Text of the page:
Waiting for the next Supermoon of 2014? In a month’s time, the world will be able to witness the largest and shiniest of full moons. The moon will be the closest to the Earth than it has been for the rest of the days of the year, because of an elaborate astronomical alignment. It will thus appear larger and brighter.
On Monday, 10th of August, the supermoon will shine out to the world. That will mark the event whereby the moon will be the closest to our planet, as opposed to the other supermoons. Five supermoons have been scheduled for 2014, and the August one promises to be the awesomest, with the moon only around 356896 kilometers from us.
What is a Supermoon?
‘Supermoon’ is a term used to describe the moon when it comes to the closest points (at perigee) to the earth as both heavenly bodies are orbiting in their respective orbits.
However, only three supermoon events are being talked about mostly: the one on Saturday 12th of July, the August one and the last one on September 9th, though it is reported that the 1st of January too was punctuated by a supermoon event.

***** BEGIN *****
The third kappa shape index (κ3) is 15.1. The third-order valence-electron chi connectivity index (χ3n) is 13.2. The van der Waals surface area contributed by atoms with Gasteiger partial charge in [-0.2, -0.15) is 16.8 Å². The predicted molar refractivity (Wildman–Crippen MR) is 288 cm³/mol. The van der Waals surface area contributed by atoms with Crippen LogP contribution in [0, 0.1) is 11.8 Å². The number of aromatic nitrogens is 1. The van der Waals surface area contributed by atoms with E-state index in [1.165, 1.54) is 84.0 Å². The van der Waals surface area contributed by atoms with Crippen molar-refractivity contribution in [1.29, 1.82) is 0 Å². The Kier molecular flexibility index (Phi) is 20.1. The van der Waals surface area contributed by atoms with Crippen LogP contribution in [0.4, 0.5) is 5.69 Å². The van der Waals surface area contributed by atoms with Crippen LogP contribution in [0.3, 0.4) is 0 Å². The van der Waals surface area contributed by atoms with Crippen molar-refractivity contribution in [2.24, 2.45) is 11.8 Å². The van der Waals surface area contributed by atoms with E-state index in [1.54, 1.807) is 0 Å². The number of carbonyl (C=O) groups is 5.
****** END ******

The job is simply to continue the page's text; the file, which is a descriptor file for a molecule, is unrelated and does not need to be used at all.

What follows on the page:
At perigee, when the moon is incredibly close to the Earth, it is approximately 49890 km closer than when it is the furthest away in its orbit – the term to describe the latter is ‘apogee’. Supermoons thus do appear to be larger to us: 14 % larger and 30 % brighter than when the moon is the furthest.
The moon already exerts influence on the tides. Now, imagine the effect of the supermoons. Both high and low tides are more intense than during normal times. However, this does not pose a threat to us: it does not increase the risk of storms, or any other disaster.